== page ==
Nor do I think that this miracle, which Herebald Abbot, the servant of Christ, says was wrought upon himself by the bishop, is to be passed over in silence. He was then one of that bishop's clergy, but now presides as abbot in the monastery at the mouth of the River Tyne. "Living with him," said he, "and being very well acquainted with his course of life, I found it to be in all points worthy of a bishop, as far as it is lawful for men to judge; but I have known by the experience of others, and more particularly by my own, how great his merit was before Him Who seeth the heart; having been by his prayer and blessing recalled from the threshold of death and brought back to the way of life. For, when in the prime of my youth, I lived among his clergy, applying myself to reading and singing, but not having yet altogether withdrawn my heart from youthful pleasures, it happened one day that, as we were travelling with him, we came into a plain and open road, well fitted for galloping. The young men that were with him, and especially the laymen, began to entreat the bishop to give them leave to gallop, and make trial of their horses one with another. He at first refused, saying that it was an idle request; but at last, overcome by the unanimous desire of so many, 'Do so,' said he, 'if you will, but let Herebald have no part in the trial.' Then I earnestly prayed that I might have leave to compete with the rest, for I relied on an excellent horse, which he had himself given me, but I could in no wise obtain my request.".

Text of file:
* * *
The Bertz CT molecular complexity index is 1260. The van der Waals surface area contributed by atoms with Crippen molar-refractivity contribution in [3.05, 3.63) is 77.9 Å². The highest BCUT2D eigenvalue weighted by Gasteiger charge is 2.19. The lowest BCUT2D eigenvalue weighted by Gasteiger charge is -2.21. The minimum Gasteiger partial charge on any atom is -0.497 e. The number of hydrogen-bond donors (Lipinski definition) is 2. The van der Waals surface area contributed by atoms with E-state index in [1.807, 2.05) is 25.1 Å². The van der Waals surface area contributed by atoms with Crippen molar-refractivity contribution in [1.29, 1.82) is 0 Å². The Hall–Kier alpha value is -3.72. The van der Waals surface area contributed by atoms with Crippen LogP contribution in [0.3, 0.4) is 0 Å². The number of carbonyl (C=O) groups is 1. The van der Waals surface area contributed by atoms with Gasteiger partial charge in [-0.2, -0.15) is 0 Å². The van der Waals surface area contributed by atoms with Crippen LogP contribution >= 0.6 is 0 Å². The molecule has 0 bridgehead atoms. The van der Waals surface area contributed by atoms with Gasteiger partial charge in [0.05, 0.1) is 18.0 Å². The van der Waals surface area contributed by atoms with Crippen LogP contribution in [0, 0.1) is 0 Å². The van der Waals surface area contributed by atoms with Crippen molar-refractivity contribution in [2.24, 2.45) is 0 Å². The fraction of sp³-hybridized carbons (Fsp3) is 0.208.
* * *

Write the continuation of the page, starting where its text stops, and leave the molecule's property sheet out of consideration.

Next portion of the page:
Froissart. Thus rode forth all that day the young king of England by mountains and deserts without finding any highway, town or village. And when it was against night they came to the river of Tyne, to the same place whereas the Scots had passed over into England, wtening to them that they must needs repass again the same way. Then the king of England and his host passed over the same river with such guides as he had, with much pain and travail, for the passage was full of great stones. And when they were over, they lodged them that night by the river side, and by that time the sun was gone to rest, and there was but few among them that had either axe or hook, or any instrument to cut down any wood to make their lodgings withal; and there were many that had lost their own company and wist not where they were. Some of the footmen were far behind and wist not well what way to take; but such as knew best the country said plainly they had ridden the same day twenty-four English miles, for they rode as fast as they might without any rest, but at such passages as they could not choose. All this night they lay by this river side, still in their harness, holding their horses by their reins in their hands, for they wist not whereunto to tie them. Thus their horses did eat no meat of all that night nor day before: they had neither oats for forage for them, nor the people of the host had no sustenance of all that day nor night, but every man his loaf that he had carried behind him, the which was sore wet with the sweat of the horses; nor they drank none other drink but the water of the river, without it were some of the lords that had carried bottles with them; nor they had no fire nor light, for they had nothing to make light withal, without it were some of the lords that had torches brought with them.